# How to properly write long logical formulas?

I need to write many mathematical statements written as first order logical formulas. Usually I can't have them on a single line because they tend to be too long. The following one is an example of what I managed to accomplish:

\begin{gather}
\begin{split}
& \forall G\left(\phi_1\leftrightarrow\phi_2\right) \\
& \qquad G\text{ is a group} \\
& \qquad \exists G_0\exists\mathord{*}\exists e\left(\bigwedge_{i=3}^7\phi_i\right) \\
& \qquad\qquad G=\left(G_0,\mathord{*}\right) \\
& \qquad\qquad \mathord{*}:G_0\times G_0\rightarrow G_0 \\
& \qquad\qquad \mathord{*}\text{ is associative} \\
& \qquad\qquad e\text{ is the identity of }\mathord{*} \\
& \qquad\qquad \forall g\left(\phi_8\rightarrow\phi_9\right) \\
& \qquad\qquad\qquad g\in G_0 \\
& \qquad\qquad\qquad \exists g'\left(\phi_{10}\land\phi_{11}\right) \\
& \qquad\qquad\qquad\qquad g'\in G_0 \\
& \qquad\qquad\qquad\qquad g'\text{ is the inverse of }g\text{ with respect to }\mathord{*} \\
\end{split}
\end{gather}


I'm not very happy with the result, mainly because of the qquads and the ampersands. I cannot use the itemize environment because five levels of nesting is too much for LaTeX. Also, the itemize environment would force me to add the displaystyle command in front of every formula.

So, it there a better way to achieve this?

The above formula renders as • I would say to use the {tabbing} environment except that you still have to specify math mode in each row. Still, look into it. – Ryan Reich Nov 17 '10 at 11:51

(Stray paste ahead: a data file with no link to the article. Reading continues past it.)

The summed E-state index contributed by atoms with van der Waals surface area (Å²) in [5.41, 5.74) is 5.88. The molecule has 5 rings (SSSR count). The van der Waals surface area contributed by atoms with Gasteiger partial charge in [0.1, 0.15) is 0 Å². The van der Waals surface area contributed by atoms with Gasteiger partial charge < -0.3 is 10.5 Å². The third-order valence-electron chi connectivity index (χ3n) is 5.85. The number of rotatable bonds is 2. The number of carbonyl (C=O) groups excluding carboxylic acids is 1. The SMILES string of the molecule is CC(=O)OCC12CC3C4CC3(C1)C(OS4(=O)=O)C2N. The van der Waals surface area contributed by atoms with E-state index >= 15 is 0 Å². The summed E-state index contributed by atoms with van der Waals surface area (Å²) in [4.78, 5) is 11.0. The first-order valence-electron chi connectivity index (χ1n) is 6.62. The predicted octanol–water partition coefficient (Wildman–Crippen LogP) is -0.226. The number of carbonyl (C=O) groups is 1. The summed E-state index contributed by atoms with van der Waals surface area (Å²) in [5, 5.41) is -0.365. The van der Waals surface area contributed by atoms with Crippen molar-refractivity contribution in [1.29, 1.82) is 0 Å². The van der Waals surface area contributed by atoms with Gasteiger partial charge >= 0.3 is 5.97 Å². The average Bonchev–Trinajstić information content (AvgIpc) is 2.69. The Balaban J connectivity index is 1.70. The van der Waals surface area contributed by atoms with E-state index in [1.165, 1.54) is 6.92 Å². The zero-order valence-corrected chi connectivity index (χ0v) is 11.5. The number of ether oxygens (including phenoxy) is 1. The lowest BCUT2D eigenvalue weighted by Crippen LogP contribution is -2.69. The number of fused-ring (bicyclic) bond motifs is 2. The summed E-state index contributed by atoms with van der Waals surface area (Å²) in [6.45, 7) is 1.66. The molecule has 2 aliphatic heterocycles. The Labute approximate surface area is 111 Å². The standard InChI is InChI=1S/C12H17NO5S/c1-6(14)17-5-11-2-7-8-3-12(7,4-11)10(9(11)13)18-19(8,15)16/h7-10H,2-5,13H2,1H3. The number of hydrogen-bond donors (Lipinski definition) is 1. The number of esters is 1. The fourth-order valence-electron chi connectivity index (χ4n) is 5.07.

• This is very much like a style that Leslie Lamport advocated for long formulae, but with scaleable logical operators (and, or) at the left. I'll look to see if he's published any Latex code for doing that. – Charles Stewart Nov 17 '10 at 12:11

## 2 Answers

Leslie Lamport advocated a similar way of breaking the lines, but with placing vees and wedges at the left, giving a sideways tree was to form larger formulae from groups of smaller formulae. He describes this system in How to Write a Long Formula, as part of his TLA (teomporal logic of actions) specification language, together with a Latex style. The style files are supposed to be at his Latex page, but that link comes up blank for me.

Use an array with some adjustments: \> tells to advance by 2em from now on, \< causes going back 2em.

\documentclass{article}
\usepackage{amsmath}
\usepackage{array}

\newdimen\longformulasindent
\newenvironment{longformulas}
{\global\longformulasindent=0pt
\def\>{\global\advance\longformulasindent2em\relax\hspace{2em}}%
\def\<{\global\advance\longformulasindent-2em\relax\hspace{-2em}}%
\renewcommand{\arraystretch}{1.2}% some more room
\begin{array}{@{}>{\displaystyle\hspace{\longformulasindent}}l@{}}}
{\end{array}}

\begin{document}

\begin{equation}
\begin{longformulas}
\forall G\left(\phi_1\leftrightarrow\phi_2\right) \\
\> G\text{ is a group} \\
\exists G_0\exists\mathord{*}\exists e\biggl(\,\bigwedge_{i=3}^7\phi_i\biggr) \\
\> G=\left(G_0,\mathord{*}\right) \\
\mathord{*}:G_0\times G_0\rightarrow G_0 \\
\mathord{*}\text{ is associative} \\
e\text{ is the identity of }\mathord{*} \\
\forall g\left(\phi_8\rightarrow\phi_9\right) \\
\> g\in G_0 \\
\exists g'\left(\phi_{10}\land\phi_{11}\right) \\
\> g'\in G_0 \\
g'\text{ is the inverse of }g\text{ with respect to }\mathord{*} \\
\< \text{we can even go back} \\
\< \text{we can even go back} \\
\> \text{and in again} \\
\end{longformulas}
\end{equation}

\end{document}